From Downing St. to the White House… and back
It’s cold, it’s very dark and oh…. of course it’s raining. I have no idea if or when I will actually see the Prime Minister after standing here for hours.
That’s my enduring memory from 10 years (1989-1999) of covering Downing St. as a photographer for Reuters. I still tell people that Downing St. is the coldest place on Earth, no matter what month it may be!
Twelve years later, I walked up Downing St. as a veteran of the White House Press Corps for Reuters, and things were very different indeed. The sky was blue, the air was dry and warm and sunshine washed in from Whitehall. This couldn’t be the same place where I regularly photographed Prime Ministers Margaret Thatcher, John Major and Tony Blair all those years ago.
On this perfect day, as I awaited President Obama’s arrival at 10 Downing St., I reflected upon the many differences between covering Downing St. and the White House.
To start with, my days at the White House are actually spent inside the White House. My days at Downing St. were spent literally on the street. We were held inside a press pen made of bicycle rack-style gates designed to keep us in our place. At the White House, we are given a very detailed schedule of events to be covered. We always know if and when we will see the President. At Downing St, we were never actually told the “ifs” and “whens.” We were never actually told anything. When we needed a photo of the Prime Minister, we would simply camp out in the press pen all day in hopes the Prime Minister would actually emerge at all.
There are also differences of a more practical nature.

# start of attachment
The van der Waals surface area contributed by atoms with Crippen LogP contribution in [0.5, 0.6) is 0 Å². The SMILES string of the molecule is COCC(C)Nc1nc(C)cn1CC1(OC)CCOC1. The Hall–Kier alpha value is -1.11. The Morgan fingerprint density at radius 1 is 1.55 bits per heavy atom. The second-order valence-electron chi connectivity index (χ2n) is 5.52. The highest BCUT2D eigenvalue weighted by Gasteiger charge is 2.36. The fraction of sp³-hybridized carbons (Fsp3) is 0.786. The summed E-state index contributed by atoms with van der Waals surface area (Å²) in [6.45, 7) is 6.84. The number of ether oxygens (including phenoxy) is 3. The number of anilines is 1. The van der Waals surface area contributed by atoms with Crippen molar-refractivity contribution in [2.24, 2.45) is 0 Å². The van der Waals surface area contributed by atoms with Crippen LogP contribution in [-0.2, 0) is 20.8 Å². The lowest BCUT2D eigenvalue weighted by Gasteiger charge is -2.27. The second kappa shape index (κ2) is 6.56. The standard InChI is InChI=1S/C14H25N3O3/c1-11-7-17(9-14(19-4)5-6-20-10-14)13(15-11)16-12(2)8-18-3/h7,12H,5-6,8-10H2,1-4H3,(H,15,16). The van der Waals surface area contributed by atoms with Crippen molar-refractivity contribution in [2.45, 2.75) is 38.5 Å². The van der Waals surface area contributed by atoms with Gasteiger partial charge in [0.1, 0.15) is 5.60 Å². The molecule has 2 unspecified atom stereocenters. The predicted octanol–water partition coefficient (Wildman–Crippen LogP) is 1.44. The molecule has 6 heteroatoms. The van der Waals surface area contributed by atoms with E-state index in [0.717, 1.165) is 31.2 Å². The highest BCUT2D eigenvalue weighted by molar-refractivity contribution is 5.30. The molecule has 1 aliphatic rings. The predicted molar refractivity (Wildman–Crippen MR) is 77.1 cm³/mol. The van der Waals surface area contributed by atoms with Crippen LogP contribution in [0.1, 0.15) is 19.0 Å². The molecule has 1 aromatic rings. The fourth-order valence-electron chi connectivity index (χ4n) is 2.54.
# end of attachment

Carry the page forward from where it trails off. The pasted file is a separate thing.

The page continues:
A long stakeout at Downing St. (and there were many) meant that at some point one had to abandon one’s post to take care of the basics – bathrooms, food and feed the parking meters. When to leave was always a stressful decision for fear of missing “the moment.” In the White House press room we have bathrooms and the press office will actually give us a “lunch lid,” White House speak meaning it’s safe to leave the premises and miss nothing. As for parking meters, well, even in Washington we don’t get a break – though parking is considerably less costly than in London, as are parking tickets.
Photographers at the White House are sometimes accused of being coddled and spoon-fed – I guess there is some truth to that. At Downing St., we were much more on our own and perhaps had to use our wits a bit more due to a lack of concrete information. I guess there is a happy medium somewhere in between. At Downing St. we simply left after we had captured (or not captured) the moment we came for, usually off to another assignment in London.
The White House, on the other hand, is staffed by Reuters photographers from open to close, regardless of how much news is actually happening. Being part of the tight Presidential pool means we are there “just in case.” And, “just in case” often happens in the form of a hastily called press conference or perhaps a motorcade to some “off the record” location such as a Presidential round of golf or a trip to a local burger joint.
All in all, working Downing St. and the White House are indeed two very different beasts, each with their own sets of challenges. The one real similarity is the camaraderie among photographers. On those cold, rainy and dark Downing St. days, we lifted each others’ spirits with healthy doses of British humor, rounds of hot tea or perhaps something stronger at the end of the day. At the White House, photographers similarly prop one another up, especially on grueling foreign trips. Through the years, I’ve made good friends with photographers on both sides of “the pond.” While we all enjoy healthy competition while shooting our photos, when the job is done, we are just as likely to be sitting around the same table enjoying a pint or a meal. I can’t think of too many other professions that offer this perk.
The next time I go to Downing St., there is a very good chance it will be rainy, dark and cold. And it will somehow feel right. I will try to remember that day when Obama stood on a sunny street waving to photographers.
But as the rain falls upon me, I will probably tell myself I must have been dreaming.